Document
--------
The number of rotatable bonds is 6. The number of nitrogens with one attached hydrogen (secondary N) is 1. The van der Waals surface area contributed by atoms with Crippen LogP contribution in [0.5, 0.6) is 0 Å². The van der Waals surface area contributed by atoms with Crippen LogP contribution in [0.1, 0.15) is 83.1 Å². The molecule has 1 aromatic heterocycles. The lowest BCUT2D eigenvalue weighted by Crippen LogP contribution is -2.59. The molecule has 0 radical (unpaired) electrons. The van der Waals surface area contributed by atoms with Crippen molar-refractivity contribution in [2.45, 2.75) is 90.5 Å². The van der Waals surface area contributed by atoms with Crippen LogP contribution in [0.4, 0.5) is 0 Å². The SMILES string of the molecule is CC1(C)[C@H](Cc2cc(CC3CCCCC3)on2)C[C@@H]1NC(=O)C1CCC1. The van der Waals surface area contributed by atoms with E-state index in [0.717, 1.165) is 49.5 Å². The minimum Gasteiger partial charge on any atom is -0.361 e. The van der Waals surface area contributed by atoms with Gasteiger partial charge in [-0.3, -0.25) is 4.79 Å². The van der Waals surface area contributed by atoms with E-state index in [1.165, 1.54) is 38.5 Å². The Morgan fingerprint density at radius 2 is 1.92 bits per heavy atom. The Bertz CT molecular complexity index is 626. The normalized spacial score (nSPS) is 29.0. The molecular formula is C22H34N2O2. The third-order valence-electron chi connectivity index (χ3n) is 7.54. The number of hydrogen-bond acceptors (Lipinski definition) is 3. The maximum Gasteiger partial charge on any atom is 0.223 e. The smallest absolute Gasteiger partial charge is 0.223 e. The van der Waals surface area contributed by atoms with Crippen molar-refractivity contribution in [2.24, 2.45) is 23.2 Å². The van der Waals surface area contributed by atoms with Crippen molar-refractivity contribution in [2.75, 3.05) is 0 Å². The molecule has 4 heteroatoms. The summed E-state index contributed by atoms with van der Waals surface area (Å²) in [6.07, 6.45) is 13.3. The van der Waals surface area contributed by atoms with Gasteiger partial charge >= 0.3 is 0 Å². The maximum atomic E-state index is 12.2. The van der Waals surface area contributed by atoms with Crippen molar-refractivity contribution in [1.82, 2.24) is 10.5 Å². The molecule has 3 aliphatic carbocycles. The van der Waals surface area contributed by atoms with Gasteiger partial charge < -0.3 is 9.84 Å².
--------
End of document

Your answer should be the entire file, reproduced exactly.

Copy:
The number of rotatable bonds is 6. The number of nitrogens with one attached hydrogen (secondary N) is 1. The van der Waals surface area contributed by atoms with Crippen LogP contribution in [0.5, 0.6) is 0 Å². The van der Waals surface area contributed by atoms with Crippen LogP contribution in [0.1, 0.15) is 83.1 Å². The molecule has 1 aromatic heterocycles. The lowest BCUT2D eigenvalue weighted by Crippen LogP contribution is -2.59. The molecule has 0 radical (unpaired) electrons. The van der Waals surface area contributed by atoms with Crippen molar-refractivity contribution in [2.45, 2.75) is 90.5 Å². The van der Waals surface area contributed by atoms with Crippen LogP contribution in [0.4, 0.5) is 0 Å². The SMILES string of the molecule is CC1(C)[C@H](Cc2cc(CC3CCCCC3)on2)C[C@@H]1NC(=O)C1CCC1. The van der Waals surface area contributed by atoms with E-state index in [0.717, 1.165) is 49.5 Å². The minimum Gasteiger partial charge on any atom is -0.361 e. The van der Waals surface area contributed by atoms with Gasteiger partial charge in [-0.3, -0.25) is 4.79 Å². The van der Waals surface area contributed by atoms with E-state index in [1.165, 1.54) is 38.5 Å². The Morgan fingerprint density at radius 2 is 1.92 bits per heavy atom. The Bertz CT molecular complexity index is 626. The normalized spacial score (nSPS) is 29.0. The molecular formula is C22H34N2O2. The third-order valence-electron chi connectivity index (χ3n) is 7.54. The number of hydrogen-bond acceptors (Lipinski definition) is 3. The maximum Gasteiger partial charge on any atom is 0.223 e. The smallest absolute Gasteiger partial charge is 0.223 e. The van der Waals surface area contributed by atoms with Crippen molar-refractivity contribution in [2.24, 2.45) is 23.2 Å². The van der Waals surface area contributed by atoms with Crippen molar-refractivity contribution in [2.75, 3.05) is 0 Å². The molecule has 4 heteroatoms. The summed E-state index contributed by atoms with van der Waals surface area (Å²) in [6.07, 6.45) is 13.3. The van der Waals surface area contributed by atoms with Gasteiger partial charge >= 0.3 is 0 Å². The maximum atomic E-state index is 12.2. The van der Waals surface area contributed by atoms with Crippen molar-refractivity contribution in [1.82, 2.24) is 10.5 Å². The molecule has 3 aliphatic carbocycles. The van der Waals surface area contributed by atoms with Gasteiger partial charge < -0.3 is 9.84 Å².